maandag 26 oktober 2009

Friday 23 October, Mazda and Atomic Bomb in Hiroshima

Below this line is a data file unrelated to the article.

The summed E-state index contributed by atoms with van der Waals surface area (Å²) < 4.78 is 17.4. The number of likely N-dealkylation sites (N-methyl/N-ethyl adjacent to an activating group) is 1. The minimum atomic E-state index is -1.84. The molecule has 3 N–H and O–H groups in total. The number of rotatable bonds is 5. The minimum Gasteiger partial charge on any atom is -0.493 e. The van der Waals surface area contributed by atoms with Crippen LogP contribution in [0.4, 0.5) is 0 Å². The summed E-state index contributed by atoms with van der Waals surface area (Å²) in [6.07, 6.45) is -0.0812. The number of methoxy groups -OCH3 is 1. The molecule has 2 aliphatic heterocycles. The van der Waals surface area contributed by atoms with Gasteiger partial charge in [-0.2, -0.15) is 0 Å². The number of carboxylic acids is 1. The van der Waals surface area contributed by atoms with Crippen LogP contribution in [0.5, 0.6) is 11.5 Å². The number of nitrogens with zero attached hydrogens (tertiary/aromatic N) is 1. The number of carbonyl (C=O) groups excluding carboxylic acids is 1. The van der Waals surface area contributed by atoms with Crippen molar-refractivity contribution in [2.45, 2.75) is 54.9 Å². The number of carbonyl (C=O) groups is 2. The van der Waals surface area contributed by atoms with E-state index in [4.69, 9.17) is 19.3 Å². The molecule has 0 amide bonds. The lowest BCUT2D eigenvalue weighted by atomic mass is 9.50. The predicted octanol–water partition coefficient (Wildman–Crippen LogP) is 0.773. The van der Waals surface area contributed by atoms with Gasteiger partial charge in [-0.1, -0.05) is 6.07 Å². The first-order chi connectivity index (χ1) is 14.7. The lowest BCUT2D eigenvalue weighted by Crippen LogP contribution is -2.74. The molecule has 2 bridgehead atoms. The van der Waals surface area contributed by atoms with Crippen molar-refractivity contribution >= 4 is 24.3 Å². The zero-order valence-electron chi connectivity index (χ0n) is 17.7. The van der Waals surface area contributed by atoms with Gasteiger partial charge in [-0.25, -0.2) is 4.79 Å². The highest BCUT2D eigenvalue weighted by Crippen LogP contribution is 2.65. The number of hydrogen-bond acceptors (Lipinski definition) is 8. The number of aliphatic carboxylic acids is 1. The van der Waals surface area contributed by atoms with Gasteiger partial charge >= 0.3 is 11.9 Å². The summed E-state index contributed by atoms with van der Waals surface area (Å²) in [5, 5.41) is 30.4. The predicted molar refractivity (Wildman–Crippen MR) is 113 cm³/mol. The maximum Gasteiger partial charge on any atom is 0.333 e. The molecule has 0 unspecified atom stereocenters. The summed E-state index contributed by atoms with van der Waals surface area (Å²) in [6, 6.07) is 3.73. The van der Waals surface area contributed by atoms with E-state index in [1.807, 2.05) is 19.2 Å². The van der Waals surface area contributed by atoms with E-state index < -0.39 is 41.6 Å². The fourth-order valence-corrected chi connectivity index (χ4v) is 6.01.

Friday October 23 Hiroshima. Blue sky, Sunny, 24 C, no wind. Mazda Museum Hiroshima We set the alarm, because we do not want to be late for the 9:50am appointment at the Mazda Headquarters in Hiroshima. The email we sent only a few days ago, was quickly and positively answered by the Mazda head quarters. We were booked for the English tour at the Mazda plant in Hiroshima! We are very early for the appointment, as we did not want to be late. We register and enjoy the brand new model cars that are being displayed in the lobby. We need to wait until 10am. The guide is an English speaking and nice lady from Mazda. We enter the tour bus, not build by Mazda by the way and drive passed security onto the Mazda complex. Its almost a 15 minutes bus drive, this complex is huge! She explains 7km long is the complex here in Hiroshima, the largest in the world for Mazda. We see tall ships waiting to transport new cars around the world (Apparently China) and the large roads and bridges that connect all the buildings and spaces on the complex. The largest bridge on a Mazda complex is also build here, 600 meters long. We stop at the museum and get a Mazda boasting video. Than a classroom kind of explanation of the complex and Mazda in general, very informative. We are allowed to enter the brand new model cars that are being showed here. On the second floor the history of Mazda, including some of those oldies are displayed. After that we get to know the building process and design process, and see and may feel the fabrics being used (clay, plastic etc). The technical background of the rotary engine is explained and the one car in the world with such an engine wining 24 hours of Le Mans is showed. Than, as a dessert we are allowed to enter the production facility where watch the men work on the different model cars in 1 automated production line. The robots, cars, parts everything we can see. So cool. The automated transports of the cars and the elevators/robots are very cool to watch too. We head back to the head quarters to close the tour. Before leaving the Mazda complex I thank the friendly lady and give here a little gift. I knew it was for free and tipping is not done, so I thought of this gift. Its a little Dutch gift with “Dankje” written on a note, which means “Thank you”. The fact she run after wards straight to her colleagues to show this little present, showed it was indeed the gesture that made her day too. With a big smile we walk back to the train to go to the center of Hiroshima again. Hiroshima Peace Memorial Park In the afternoon, we visit the part Hiroshima is known for in the world, the city which got hit by the first atomic bomb. We go to the memorial place, where the A-bomb building is, the memorial park, world peace museum and more. The A-bomb building we saw already the night before and now in daylight. I have to say, that with the sun away and night just falling in (so you still have that dark blue background) its an even more dramatic scene. But with daylight you see some more details of the building that was partly melted by the blast. You also see rocks of the building or iron frames sticking out of the walls. Just a little of 100 meters from here, 580 meters in the sky, the bomb went off. You can not imagine what that should have looked like. Later in the museum I learn, that even some kilometers away from the center buildings, trees, people and animals did not survive the heat waves it produced. As a matter of fact, some of the umbrella trees outside the city, that got burned but survived, where move to the park when they build this park. In the top of the trees you can still see the black burns of that day. 6 August 8:15 am to be precise.In the park we witness some kind of memorial service for the victims. We ask someone what it exactly is, but she does not know either.We go to the museum, which only cost 50 yen. The impact and size of the museum is bigger than I thought. In the beginning the museum shows the history of Hiroshima before the bomb. It always has been a strategic military point in multiple wars. It seems to me the people of the city at that time protested and wanted to be more a trading city than a military focused. But the force of the rulers broke them. I see the Japanese do mention briefly that Japan attacked the US on Pearl Harbor first and therefor became actively involved in World War 2. Nowhere is explained why the Japanese decided to perform this surprise attack on the US. With it the Japanese had for a while an advantage. But this disappeared in the years after.At almost the end of the world war the US had completed their Manhattan project. The project to produce an atomic bomb. In the museum you see transcripts and meeting minutes of the decisions made on what targets to analyze for the first bomb(s) to drop. The reasoning behind Hiroshima and Nagasaki is explained. I did not know how many meetings, investigation and even training was done. The US trained with dummy bombs on many cities in Japan, before releasing the real one. The potential cities for the atomic bomb, were not being targeted with the mass carpet bombing they did on all the other major cities in Japan. They wanted to know the impact on a large city, so therefor did not carpet bomb the potential cities.Even asking for capitulation, Japan refused. Because the lot of billions spent, the war needed to end and the Russians maybe moving further in Europe, the US (with coalition partner(s)) decided to use the bomb. To get Japan surrender and show Russia the power of the US.Unfortunately for Hiroshima the scout flights and the good weather made them become the first target. The impact, damage, casualties is than further explained on the second floor of the museum.Large scaled maps with models of the city before and after provide an insight of the magnitude of this bomb. In the past days we walked a lot in the city from station to the park, shops etc. So we have a feeling how big the city is. Than seeing on these scaled models/maps the impact of the bomb is shocking. Chills. All gone in a few seconds.The stories of the people seeking relatives after the bomb in the ruins of the city takes your breath away too. Artifacts, like burned cloths, melted tools, burned shoes, stopped watches etc makes you silent. The picture and pieces of the stone stairs before a bank, where someone was waiting that day the bank would open is thrilling. The heat of the bomb was so high, that concrete and stone objects (like the walls and the stairs of the bank building) the colors would whiten / brighten up. Exactly where this human being was sitting the stones remained dark. The persons remains were never found. In Hiroshima many relatives who could not find their family claimed their loved one might have been sitting on that spot.The pictures of clothing with dark colors catching fire and thus leaving burn wounds on the victims amaze me too. Especially because these people where 3 kilometers away of the center of the blast. The dark colors absorb more heat than light colors.There is much more to read and see, but the last thing I tell here is about the donors. Because of the bombings of cities, many children were evacuated to safe places out of town. So many children survived the blast, but immediately had no parents or other family anymore. Some of the people who survived (donors) started to search their relatives. Many of them never found the loved ones. The only artifacts they could use to identify them was for example the watches people were wearing. And stories like someone who found the watch of her dad, but that morning her mother was using it on her wrist, the little girl later was told. You see a couple of broken watches, some displaying a time. 8:15 The time of the blast. The time it will display, for ever to all of visitors of the museum, now and in the future.... Greetings, Marcel View Marcel De Koningh's profile on LinkedIn